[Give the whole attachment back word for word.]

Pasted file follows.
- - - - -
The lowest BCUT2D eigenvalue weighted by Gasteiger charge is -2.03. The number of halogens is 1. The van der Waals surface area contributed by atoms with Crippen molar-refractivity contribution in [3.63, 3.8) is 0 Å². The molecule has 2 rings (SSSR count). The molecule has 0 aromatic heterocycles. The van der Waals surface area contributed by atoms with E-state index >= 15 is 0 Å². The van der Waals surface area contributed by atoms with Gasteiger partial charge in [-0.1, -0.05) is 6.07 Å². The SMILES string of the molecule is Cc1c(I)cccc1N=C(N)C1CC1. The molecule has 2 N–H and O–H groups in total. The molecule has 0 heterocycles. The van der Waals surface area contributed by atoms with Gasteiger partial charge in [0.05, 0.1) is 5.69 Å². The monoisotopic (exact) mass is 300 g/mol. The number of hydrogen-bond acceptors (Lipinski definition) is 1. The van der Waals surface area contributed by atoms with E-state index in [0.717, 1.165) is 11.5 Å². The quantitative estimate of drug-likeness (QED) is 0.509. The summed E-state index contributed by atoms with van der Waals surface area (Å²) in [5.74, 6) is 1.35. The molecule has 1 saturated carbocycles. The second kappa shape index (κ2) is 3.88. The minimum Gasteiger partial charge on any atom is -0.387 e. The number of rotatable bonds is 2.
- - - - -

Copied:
The lowest BCUT2D eigenvalue weighted by Gasteiger charge is -2.03. The number of halogens is 1. The van der Waals surface area contributed by atoms with Crippen molar-refractivity contribution in [3.63, 3.8) is 0 Å². The molecule has 2 rings (SSSR count). The molecule has 0 aromatic heterocycles. The van der Waals surface area contributed by atoms with E-state index >= 15 is 0 Å². The van der Waals surface area contributed by atoms with Gasteiger partial charge in [-0.1, -0.05) is 6.07 Å². The SMILES string of the molecule is Cc1c(I)cccc1N=C(N)C1CC1. The molecule has 2 N–H and O–H groups in total. The molecule has 0 heterocycles. The van der Waals surface area contributed by atoms with Gasteiger partial charge in [0.05, 0.1) is 5.69 Å². The monoisotopic (exact) mass is 300 g/mol. The number of hydrogen-bond acceptors (Lipinski definition) is 1. The van der Waals surface area contributed by atoms with E-state index in [0.717, 1.165) is 11.5 Å². The quantitative estimate of drug-likeness (QED) is 0.509. The summed E-state index contributed by atoms with van der Waals surface area (Å²) in [5.74, 6) is 1.35. The molecule has 1 saturated carbocycles. The second kappa shape index (κ2) is 3.88. The minimum Gasteiger partial charge on any atom is -0.387 e. The number of rotatable bonds is 2.